Furthermore, in competitive free market economies, there is always an evolving competitive jostle for a greater share of the spoils, and 'aggregation theory' implies a degree of structural permanence that I do not believe should be automatically assumed. That, in turn, creates the risk of a lack of vigilance about some of the risks of change. When one part of the supply chain is profiting at the other part's expense, given enough time, one or both of the following things can happen: (1) the portion of the supply chain that is being under-remunerated has an incentive try to adapt and improve its bargaining position, including via market consolidation; and (2) disruptive competitive pressures are also usually eventually brought to bear on points of the supply chain that are over-earning relative to the level of their value-add, and 'new' platform businesses will be no more immune to this in the long term than 'old' businesses have been (after all, in the long term, the new becomes the old). And at present, many platforms are currently materially over-earning.
I listened to a podcast not so long ago where one of the tech-infatuated guests was arguing that tech is taking over the world and increasingly supplying everything we need, noting that on a recent visit to Sydney, he booked his flight through Skyscanner (Expedia); took an Uber for transport from the airport; stayed in AirBnB accommodation; and booked food delivery through UberEats (if memory serves). He also found activities to do through TripAdvisor, while booking restaurants through OpenTable. The implication was, how we live, work, and play is now being completely overrun and serviced by tech, and so of course tech stocks are increasingly conquering the world.
However, it doesn't take much reflection to realise that it is actually the real world, not the world of technology, that is providing all these services. All those apps are doing is providing an algorithm that lowers search costs and makes booking easy. Expedia didn't design, build and maintain the airplane that flew him to Sydney; build or operate the airport; train pilots; or find, produce, refine and transport the necessary jet fuel to power the plane over its continental voyage. Uber didn't design and manufacture the car used to transport him to his hotel; find, produce, and process the raw materials that go into it (such as steel and aluminium); or actually drive him from the airport to his hotel. AirBnB didn't design, build, maintain, or clean the house he stayed in, nor supply it with electricity. UberEats and OpenTable didn't grow and process any raw foodstuffs, or use them to cook a meal, and TripAdvisor didn't design, manufacture or operate any of the tourist attractions he visited.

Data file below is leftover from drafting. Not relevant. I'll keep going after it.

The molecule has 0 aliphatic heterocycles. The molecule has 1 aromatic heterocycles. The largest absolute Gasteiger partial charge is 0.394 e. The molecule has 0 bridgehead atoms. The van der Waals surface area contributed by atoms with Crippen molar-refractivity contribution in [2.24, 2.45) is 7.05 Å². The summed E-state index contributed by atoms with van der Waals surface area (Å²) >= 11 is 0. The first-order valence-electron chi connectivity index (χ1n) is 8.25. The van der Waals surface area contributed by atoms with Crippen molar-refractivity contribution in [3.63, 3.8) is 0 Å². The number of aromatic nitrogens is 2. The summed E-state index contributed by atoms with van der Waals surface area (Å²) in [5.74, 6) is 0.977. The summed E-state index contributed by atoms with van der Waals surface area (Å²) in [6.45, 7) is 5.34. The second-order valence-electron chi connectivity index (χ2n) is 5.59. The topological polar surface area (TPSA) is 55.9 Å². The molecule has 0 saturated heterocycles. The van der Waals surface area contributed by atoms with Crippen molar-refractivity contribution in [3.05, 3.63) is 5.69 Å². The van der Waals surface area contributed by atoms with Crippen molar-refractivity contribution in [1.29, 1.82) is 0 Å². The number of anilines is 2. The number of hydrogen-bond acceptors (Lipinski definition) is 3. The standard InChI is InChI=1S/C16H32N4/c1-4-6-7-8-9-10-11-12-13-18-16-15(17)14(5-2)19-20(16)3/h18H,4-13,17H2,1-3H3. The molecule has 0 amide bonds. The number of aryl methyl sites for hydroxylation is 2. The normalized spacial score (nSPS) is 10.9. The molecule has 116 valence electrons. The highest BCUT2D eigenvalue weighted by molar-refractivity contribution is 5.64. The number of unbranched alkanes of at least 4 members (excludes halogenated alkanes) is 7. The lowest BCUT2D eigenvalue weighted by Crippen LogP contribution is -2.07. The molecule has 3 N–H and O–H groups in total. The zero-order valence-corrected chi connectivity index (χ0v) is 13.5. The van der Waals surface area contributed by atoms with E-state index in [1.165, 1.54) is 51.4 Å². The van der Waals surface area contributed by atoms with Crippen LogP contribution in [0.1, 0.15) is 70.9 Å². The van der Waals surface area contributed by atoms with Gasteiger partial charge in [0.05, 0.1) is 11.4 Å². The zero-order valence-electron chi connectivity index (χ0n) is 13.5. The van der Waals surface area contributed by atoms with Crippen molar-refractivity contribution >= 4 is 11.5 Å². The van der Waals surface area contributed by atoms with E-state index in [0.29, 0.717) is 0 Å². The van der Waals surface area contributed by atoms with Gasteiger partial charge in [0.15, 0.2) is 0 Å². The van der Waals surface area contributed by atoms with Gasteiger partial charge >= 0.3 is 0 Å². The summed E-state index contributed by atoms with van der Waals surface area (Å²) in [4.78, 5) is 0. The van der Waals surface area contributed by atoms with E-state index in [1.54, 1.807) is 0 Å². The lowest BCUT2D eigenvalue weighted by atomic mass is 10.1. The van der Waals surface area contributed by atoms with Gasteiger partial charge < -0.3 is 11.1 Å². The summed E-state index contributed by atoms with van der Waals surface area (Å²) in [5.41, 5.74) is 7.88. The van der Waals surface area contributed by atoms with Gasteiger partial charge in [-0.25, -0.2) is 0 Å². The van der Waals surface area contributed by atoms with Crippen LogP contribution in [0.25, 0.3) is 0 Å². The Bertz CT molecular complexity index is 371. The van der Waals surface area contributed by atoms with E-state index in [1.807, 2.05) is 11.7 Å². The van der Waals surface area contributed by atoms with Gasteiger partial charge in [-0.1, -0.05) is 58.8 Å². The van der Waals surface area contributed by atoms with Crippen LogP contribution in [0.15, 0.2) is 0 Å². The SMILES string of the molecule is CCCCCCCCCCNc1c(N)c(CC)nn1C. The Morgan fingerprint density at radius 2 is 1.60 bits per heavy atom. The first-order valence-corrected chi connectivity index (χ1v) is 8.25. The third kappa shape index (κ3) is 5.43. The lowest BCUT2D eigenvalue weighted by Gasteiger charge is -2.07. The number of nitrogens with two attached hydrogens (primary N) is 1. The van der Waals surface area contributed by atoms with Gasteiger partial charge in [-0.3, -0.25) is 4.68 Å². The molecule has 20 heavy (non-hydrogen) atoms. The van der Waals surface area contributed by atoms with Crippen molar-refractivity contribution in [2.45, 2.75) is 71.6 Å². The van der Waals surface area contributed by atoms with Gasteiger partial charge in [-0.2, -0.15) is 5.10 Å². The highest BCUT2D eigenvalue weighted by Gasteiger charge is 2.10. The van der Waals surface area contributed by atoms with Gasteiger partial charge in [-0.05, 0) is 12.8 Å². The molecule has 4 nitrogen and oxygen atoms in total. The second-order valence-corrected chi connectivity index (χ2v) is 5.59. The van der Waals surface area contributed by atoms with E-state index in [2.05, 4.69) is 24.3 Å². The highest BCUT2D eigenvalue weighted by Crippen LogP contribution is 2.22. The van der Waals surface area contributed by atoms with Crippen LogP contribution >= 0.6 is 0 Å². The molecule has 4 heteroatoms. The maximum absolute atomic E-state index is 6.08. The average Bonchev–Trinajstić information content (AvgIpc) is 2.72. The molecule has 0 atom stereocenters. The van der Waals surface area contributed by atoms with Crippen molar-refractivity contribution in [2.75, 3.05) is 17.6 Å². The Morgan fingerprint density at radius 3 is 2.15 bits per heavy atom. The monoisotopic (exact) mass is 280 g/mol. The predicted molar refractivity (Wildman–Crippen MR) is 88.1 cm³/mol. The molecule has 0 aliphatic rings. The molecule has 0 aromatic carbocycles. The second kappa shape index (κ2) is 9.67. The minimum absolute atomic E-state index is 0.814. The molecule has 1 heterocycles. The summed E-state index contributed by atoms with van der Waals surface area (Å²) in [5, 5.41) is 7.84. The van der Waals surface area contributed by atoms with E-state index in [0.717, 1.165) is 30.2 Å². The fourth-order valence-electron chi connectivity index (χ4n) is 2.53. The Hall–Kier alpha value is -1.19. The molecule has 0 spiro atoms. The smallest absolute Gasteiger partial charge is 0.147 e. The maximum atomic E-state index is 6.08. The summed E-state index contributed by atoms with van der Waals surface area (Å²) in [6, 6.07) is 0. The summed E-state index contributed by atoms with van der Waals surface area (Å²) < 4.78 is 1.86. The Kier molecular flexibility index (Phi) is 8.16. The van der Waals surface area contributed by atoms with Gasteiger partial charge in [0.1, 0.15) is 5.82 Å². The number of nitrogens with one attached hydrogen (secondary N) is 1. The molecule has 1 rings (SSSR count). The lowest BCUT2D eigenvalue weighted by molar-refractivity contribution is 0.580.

In fact, all these companies did was write some pretty simple code that made matching buyers with sellers easier and more efficient, and the real question that should be being asked is whether these platform companies are extracting too much value from the supply chain relative to their value-add, and whether that is likely to be a sustainable situation in the long term, or will invite potential disruption and/or an eventual supply-side/regulatory response.
Take Webjet, for instance - and Australian flight booking company. The company takes about $30-50 per flight booking, which can easily be 10% or more of the price of the flight. Ask yourself, is Webjet really providing 10% of the value add? What about the pilots and flight staff; the maintenance engineers; the petroleum engineers finding, producing, and refining fuel; and the manufacturers of the aeroplanes, as well as their financiers (leasing cos)? The truth is, Webjet is actually providing something more akin to perhaps 1% of the realistic value add, and so it is therefore currently significantly overearning. It's like a stock-broker charging a 10% commission on a trade. Stock brokers also used to charge enormous commissions, but they were significantly overearning, and the forces of competition therefore lowered it over time, to levels that today are practically zero.
In capitalism, what is fair is irrelevant, however. Only market power matters. It doesn't matter how much money Webjet 'should' be making - only how much it is actually able to make. Because the airline industry is more fragmented than the travel booking market, Webjet currently has more power - it has indeed 'aggregated' more demand than airlines have managed to aggregate supply.